The End of Diners Club, I No Longer Recommend This Credit Card

This just in from Diners Club, points will no longer be able to be transferred to USAirways, Northwest, America West, or Continental* effective January 1. United transfers go away April 27.

Guess what they call this? Naturally, an enhancement.

They’ve added a program where you can pay points for travel directly, at a value of 1.25 cents per point. Don’t do it, it isn’t worthwhile. (Okay, it’s better than the 1 cent per point at Capital One but that’s not saying much!)

When Diners Club became a Mastercard, I accepted the end of two billing cycles to pay and higher foreign currency conversion rates. It was worthwhile to me in exchange for broader acceptance. But they’re clearly devaluing the program.

One of two things must be happening: either the programs being discontinued have exclusivity provisions with their primary co-branded credit card that forbid them from having a relationship with a Mastercard product, or the prices for miles being charged to Diners Club are simply too high now that Diners has to take the lower Mastercard intercharge fees.

Either way, this card no longer offers the full flexibility it once did having lost these airline transfer partners.

Now, I’m not going to cancel right away. I’m going to think seriously about the other transfer options and whether they’re worth the fee to me, reminding myself that there’s still the primary car rental insurance benefit. But I’m no longer recommending this card to others, the future situation seems unstable. More transfer partners may drop out if exclusivity clauses are the issue. Diners may cut off transfers to other programs if the price they’re being charged for points is too high, or they may devalue the transfer ratios. Either way, I’ll guess that there’s still another shoe to drop in this card’s future.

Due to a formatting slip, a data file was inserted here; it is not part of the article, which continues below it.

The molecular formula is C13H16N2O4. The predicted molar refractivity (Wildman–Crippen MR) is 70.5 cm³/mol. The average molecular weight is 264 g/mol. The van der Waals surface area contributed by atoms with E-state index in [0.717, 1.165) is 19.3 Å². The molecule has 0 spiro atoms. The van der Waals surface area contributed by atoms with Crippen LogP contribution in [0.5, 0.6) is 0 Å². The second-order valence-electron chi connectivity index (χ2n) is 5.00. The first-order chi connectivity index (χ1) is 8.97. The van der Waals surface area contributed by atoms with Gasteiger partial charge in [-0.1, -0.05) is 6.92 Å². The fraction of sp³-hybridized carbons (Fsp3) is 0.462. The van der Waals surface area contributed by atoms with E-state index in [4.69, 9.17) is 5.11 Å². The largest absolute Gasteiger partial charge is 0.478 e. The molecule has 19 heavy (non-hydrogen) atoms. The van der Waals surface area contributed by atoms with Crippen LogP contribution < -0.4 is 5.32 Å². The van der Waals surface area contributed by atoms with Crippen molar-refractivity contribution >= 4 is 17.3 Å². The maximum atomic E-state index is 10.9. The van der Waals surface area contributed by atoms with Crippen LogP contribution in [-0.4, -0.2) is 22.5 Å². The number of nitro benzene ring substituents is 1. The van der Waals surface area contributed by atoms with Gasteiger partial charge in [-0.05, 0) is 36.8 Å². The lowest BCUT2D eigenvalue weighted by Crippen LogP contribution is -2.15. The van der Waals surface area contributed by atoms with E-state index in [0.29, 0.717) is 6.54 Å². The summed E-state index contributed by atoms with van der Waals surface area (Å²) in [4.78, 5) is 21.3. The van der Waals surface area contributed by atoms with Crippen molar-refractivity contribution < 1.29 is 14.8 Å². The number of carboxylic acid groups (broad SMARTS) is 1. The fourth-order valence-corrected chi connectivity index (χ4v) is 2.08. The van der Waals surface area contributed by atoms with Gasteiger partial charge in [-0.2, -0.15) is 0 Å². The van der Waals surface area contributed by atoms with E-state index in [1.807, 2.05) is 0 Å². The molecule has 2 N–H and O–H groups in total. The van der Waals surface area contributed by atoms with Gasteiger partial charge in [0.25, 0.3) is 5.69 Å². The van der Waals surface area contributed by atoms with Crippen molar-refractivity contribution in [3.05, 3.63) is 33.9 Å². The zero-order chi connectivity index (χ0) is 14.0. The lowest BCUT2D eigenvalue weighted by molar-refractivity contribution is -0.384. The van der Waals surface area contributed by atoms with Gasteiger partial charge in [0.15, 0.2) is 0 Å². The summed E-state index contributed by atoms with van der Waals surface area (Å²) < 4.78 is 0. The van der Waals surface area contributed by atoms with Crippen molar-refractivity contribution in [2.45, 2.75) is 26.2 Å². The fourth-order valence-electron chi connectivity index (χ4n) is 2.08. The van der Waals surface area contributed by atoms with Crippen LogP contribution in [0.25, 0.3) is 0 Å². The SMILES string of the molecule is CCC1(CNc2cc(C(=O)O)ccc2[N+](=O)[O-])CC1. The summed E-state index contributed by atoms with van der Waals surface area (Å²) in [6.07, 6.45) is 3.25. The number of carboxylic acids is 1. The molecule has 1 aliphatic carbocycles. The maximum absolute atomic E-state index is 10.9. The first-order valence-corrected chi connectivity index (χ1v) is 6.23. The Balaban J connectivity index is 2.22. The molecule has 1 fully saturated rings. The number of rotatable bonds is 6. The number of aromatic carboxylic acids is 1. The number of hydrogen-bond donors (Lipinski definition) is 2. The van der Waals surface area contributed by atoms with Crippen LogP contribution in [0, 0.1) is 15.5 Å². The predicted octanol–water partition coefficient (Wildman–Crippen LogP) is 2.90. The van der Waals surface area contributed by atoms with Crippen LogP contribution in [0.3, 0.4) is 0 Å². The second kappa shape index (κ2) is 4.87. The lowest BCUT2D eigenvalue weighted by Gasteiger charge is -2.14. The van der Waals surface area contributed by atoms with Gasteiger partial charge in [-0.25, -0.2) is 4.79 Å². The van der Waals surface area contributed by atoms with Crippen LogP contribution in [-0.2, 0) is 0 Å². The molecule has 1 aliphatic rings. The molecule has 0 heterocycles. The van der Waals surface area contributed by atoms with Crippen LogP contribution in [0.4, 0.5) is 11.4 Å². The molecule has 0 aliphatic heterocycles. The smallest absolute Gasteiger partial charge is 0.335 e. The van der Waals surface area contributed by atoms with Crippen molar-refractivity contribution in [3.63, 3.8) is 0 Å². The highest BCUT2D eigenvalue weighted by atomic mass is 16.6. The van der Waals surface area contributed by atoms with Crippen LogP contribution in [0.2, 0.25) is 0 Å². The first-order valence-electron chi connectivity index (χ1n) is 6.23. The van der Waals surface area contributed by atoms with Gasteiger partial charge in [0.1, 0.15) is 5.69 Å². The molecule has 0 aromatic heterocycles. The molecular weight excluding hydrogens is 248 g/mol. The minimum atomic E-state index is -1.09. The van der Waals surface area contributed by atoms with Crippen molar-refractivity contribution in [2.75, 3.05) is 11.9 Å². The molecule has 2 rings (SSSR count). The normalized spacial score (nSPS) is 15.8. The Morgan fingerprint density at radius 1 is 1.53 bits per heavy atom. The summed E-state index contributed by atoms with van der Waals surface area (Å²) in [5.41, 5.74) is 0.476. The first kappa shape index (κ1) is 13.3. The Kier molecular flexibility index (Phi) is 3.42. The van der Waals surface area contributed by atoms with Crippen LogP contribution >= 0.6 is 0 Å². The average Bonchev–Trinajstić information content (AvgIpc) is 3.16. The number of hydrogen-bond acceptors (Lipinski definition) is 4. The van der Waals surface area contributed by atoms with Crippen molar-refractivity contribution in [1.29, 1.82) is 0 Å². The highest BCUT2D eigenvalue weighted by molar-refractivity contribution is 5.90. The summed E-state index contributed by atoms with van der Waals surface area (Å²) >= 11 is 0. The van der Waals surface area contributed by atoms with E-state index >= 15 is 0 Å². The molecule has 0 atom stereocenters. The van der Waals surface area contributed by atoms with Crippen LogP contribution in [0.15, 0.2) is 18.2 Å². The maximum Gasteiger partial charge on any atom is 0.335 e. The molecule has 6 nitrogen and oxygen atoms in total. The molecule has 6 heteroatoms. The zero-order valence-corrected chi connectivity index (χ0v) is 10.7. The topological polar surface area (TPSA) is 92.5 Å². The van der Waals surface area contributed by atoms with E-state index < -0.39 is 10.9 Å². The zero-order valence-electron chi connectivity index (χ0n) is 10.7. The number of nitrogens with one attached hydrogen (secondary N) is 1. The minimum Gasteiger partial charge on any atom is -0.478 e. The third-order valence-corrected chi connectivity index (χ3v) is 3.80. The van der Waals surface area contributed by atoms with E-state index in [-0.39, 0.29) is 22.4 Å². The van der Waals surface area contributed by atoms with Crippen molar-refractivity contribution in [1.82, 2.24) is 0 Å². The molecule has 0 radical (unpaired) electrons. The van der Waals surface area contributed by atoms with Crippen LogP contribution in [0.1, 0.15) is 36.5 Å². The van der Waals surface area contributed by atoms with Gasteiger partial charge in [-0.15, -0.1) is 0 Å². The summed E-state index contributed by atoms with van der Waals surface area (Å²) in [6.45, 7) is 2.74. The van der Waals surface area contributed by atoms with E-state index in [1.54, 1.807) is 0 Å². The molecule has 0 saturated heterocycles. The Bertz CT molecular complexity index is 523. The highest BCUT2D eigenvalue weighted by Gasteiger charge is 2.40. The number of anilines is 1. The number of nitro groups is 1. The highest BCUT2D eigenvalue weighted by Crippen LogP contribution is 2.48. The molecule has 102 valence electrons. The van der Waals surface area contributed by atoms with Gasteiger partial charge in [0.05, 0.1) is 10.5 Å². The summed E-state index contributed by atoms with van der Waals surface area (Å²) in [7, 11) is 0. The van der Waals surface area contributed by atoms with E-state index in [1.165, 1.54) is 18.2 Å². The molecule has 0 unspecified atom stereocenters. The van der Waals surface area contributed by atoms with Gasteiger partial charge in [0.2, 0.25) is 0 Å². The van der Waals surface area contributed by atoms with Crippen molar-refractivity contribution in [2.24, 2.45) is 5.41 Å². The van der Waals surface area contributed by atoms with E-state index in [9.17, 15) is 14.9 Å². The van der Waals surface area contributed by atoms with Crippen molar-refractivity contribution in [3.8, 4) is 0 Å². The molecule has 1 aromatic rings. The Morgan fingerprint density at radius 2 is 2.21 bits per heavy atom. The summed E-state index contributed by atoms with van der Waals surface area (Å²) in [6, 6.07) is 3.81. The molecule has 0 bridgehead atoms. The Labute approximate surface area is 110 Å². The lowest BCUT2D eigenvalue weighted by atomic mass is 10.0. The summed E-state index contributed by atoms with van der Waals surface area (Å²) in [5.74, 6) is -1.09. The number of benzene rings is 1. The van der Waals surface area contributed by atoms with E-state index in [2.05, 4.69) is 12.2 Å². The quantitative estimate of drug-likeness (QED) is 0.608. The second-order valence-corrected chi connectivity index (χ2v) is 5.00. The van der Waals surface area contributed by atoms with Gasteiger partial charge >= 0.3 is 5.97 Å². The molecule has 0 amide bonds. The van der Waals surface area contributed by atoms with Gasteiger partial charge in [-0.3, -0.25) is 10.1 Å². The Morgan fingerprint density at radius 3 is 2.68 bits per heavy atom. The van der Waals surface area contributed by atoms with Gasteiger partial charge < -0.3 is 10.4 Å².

For a discussion of the other credit cards that I do recommend, please see Best Mileage Earning Credit Cards

(* Diners Club points can be transferred 1:1 into Amtrak, whose points can be transferred 1:1 into Continental up to 25,000 points per calendar year, so in some sense Continental transfers will still be available come January 1.)

About Gary Leff

Gary Leff is one of the foremost experts in the field of miles, points, and frequent business travel - a topic he has covered since 2002. Co-founder of frequent flyer community InsideFlyer.com, emcee of the Freddie Awards, and named one of the "World's Top Travel Experts" by Conde' Nast Traveler (2010-Present) Gary has been a guest on most major news media, profiled in several top print publications, and published broadly on the topic of consumer loyalty. More About Gary »

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Comments

  1. So this is a hair OT (but still relevant), so I thought I’d post it anyway. Sorry! (If you get bored, skip to the second to last sentence. That’s my question.)

    I recently applied for (no word on whether it was accepted yet) a Diners Club card for the sole purpose of using it on rental cars as it features primary collision damage waiver coverage. (Most other cards are secondary to any existing insurance you already have, meaning you’ll still need to file a claim with State Farm/Geico/Allstate/etc. and have your rates go up. I’m trying to avoid this.)